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The Celtic Orthodox Church is an indigenous, Autocephalous Orthodox Church in Europe with representation in the United Kingdom for over 100 years. The head of the Church carries the title of Metropolitan of Dol and titular Bishop of Iona, with residence in Saint-Dolay (Monastery of the Holy Presence [1] in Brittany (current titular : H B Mael since 1995). Roman Catholicism, Anglicanism, Eastern Orthodoxy and Oriental Orthodoxy do not maintain ties with the Celtic Church. The French body recently (late 2006) formed an association called l'Église Orthodoxe Occidentale (The Western Orthodox Church) together with the French Orthodox Church and the Orthodox Church of the Gauls.[2]


Established as the Orthodox Church of the British Isles in 1866, Apostolic Succession is claimed to have been derived from the Syriac Orthodox Church of Antioch. With the sanction of the Patriarch Ignatius Jacobus II having first been obtained, on 2 June 1866, Mar Julius, Metropolitan Bishop of Emesa consecrated Jules Ferrette as Bishop Julius and gave him the title of Bishop of Iona and its Dependencies. This consecration, in Syria, was witnessed and the instrument of consecration was verified before the British Consul at Damascus. Bishop Julius was dispatched to erect an indigenous Orthodox Church in Western Europe, one not in any way subject to Antioch.[3]

The British church has a mixed history. Bishop Julius was not well received, and his successors had great difficulty in maintaining the Church. Resistance was made by Catholic, Protestant and Orthodox churches, but gradually it survived and grew. In 1994 the Coptic Orthodox Church of Alexandria received the senior British bishop (and several members of the laity) into its jurisdiction. The remaining bishops elected Bishop Mael (the Abbot of the Monastère de la Saint-Présence) as Primate and Metropolitan. The Orthodox Church of the British Isles took the title, British Orthodox Church with the unanimous agreement of the clergy at a synod held in London.

Those French members who rejected the opportunity to join the Coptic Orthodox Patriarchate of Alexandria assumed the title of the French Eparchy: L'Eglise Orthodoxe Celtique (the Celtic Orthodox Church) to indicate that its jurisdiction covered the area of the former Celtic missions.

In 1998 several of the priests of the British Orthodox Church who had become priests in the Coptic Orthodox Patriarchate of Alexandria left the wider Orthodox communion and chose to return to the independent movement. Eventually most of them were received by Mar Mael and L'Eglise Orthodox Celtique, though some joined other independent groups.

By 1998 the Church in Britain was given the status of an Eparchy or Province and in 1999 a new Bishop Eparch (Stephen Robson) was elected and consecrated for Britain; he had been one of those British priests who had chosen to leave the Coptic Orthodox Patriarchate. Bishop Stephen hit the national newspapers in February 2007, by performing an Orthodox baptism in a public house.[4]

In early 2007 the status of the British Eparchy of the Celtic Orthodox Church became unclear. The Eparch, Bishop Stephen, asked for release from the COC and commenced enquiries for entry to the Episcopal Vicariate of Great Britain and Ireland under Bishop Basil of Amphipolis (Patriarchal Exarchate for Orthodox Parishes of Russian Tradition in Western Europe).

Bishop Stephen was received, as a monk, into the Ecumenical Patriarchate January 26, 2008. He issued this announcement:[5]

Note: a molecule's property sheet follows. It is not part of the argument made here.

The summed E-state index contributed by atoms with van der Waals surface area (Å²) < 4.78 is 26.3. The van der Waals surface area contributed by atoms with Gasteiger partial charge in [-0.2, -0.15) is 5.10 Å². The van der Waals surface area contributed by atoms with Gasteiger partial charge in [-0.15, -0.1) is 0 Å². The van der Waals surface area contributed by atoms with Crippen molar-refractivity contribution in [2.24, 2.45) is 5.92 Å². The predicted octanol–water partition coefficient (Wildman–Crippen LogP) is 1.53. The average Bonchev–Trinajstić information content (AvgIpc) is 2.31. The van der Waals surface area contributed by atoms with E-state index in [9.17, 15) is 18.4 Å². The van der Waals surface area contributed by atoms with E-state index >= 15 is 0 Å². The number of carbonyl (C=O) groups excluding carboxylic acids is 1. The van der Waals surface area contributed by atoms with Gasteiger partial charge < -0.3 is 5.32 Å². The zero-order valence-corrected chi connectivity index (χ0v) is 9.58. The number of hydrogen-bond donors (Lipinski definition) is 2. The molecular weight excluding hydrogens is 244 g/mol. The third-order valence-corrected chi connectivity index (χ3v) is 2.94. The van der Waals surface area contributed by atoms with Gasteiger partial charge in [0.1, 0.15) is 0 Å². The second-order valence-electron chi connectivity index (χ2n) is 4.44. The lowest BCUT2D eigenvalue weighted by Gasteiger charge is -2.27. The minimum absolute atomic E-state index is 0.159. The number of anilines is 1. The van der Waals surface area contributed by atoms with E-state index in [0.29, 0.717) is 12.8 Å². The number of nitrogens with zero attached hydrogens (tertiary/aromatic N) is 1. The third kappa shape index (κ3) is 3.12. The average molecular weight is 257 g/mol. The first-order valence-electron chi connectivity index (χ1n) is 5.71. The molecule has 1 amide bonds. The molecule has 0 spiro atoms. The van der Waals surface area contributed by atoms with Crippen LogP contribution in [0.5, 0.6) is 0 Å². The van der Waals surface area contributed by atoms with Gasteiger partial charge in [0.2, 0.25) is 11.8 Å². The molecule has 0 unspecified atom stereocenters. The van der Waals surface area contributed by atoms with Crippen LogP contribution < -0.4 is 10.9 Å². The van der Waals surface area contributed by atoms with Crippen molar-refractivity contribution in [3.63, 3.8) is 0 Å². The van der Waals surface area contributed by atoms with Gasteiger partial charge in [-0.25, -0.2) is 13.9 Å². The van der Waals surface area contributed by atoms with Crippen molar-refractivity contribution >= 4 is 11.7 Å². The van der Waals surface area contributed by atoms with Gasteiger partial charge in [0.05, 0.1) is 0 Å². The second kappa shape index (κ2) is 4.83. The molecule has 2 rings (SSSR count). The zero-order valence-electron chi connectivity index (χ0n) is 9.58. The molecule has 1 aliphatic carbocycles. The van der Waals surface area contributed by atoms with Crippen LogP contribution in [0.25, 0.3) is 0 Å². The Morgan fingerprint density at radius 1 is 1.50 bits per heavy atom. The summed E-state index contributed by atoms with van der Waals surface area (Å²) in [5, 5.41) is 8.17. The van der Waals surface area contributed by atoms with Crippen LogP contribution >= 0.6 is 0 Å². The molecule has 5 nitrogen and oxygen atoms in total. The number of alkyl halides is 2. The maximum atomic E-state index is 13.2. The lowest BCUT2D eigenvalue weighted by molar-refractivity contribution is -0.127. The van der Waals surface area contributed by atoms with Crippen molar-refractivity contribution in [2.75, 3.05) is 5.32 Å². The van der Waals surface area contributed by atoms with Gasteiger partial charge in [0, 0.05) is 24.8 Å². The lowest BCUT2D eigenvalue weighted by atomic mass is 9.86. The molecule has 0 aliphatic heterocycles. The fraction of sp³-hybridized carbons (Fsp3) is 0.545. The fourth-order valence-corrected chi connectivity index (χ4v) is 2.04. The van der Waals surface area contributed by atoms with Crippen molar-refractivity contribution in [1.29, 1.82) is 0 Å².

On the 26th January 2008 Saint Anne's House [York,UK] was received into the Ecumenical Patriarchate as part of the Archdiocese of Parishes of a Russian Tradition in Western Europe. We are under the care of Bishop Basil of Amphipolis, Episcopal Vicar of Great Britain and Ireland. This will bring a greater unity of Orthodoxy in Britain.

Discussions for this move have been taking place since the autumn of 2006 and in talks with Archbishop Gabriel of Comana, the Exarch, and with Bishop Basil, I expressed a desire not to continue my episcopal state and so am pleased to be 'Father Stephen', an idiorrhythmic (i.e. living alone and responsible for my own support), stavrophore ("cross bearing" fully professed) monk.

It was with great sadness that I left the Monastére Sainte-Presènce in Brittany, where I had discovered Orthodoxy and which had been my monastic home for so long. It is not possible to express fully my gratitude to Metropolitan Mael and the community for their loving support over the years. They will always have a very special place in my heart.

Having been at Saint Anne's for thirteen years now, Bishop Basil has kindly given me a sabbatical break, but we will continue in the day to day care of those who come to Saint Anne's for help and to visit prisons, hospitals and those in need.

We are being fully supported by other clergy of the Vicariate and services continue in the beautiful chapel at Saint Anne's day by day and week by week. It is advisable to check with us as to times of services as, at the moment, these can vary.

We look forward to this new journey forward in the life of Saint Anne's and hope for your prayers. Our situation of being under the Ecumenical Patriarch (as are the Greek Orthodox) and being of a Russian tradition whilst being essentially a western European jurisdiction, with services in English, brings great blessings. Further information can be found by contacting

Please pray for us!

Four clergy remain within the Celtic Orthodox Church in the UK[6], now directly administered by the French Eparchy. (The French website also presently serves the UK. There are now English translations on the French site.[7])

See also


External links

frp:Égllése ortodoxe cèltica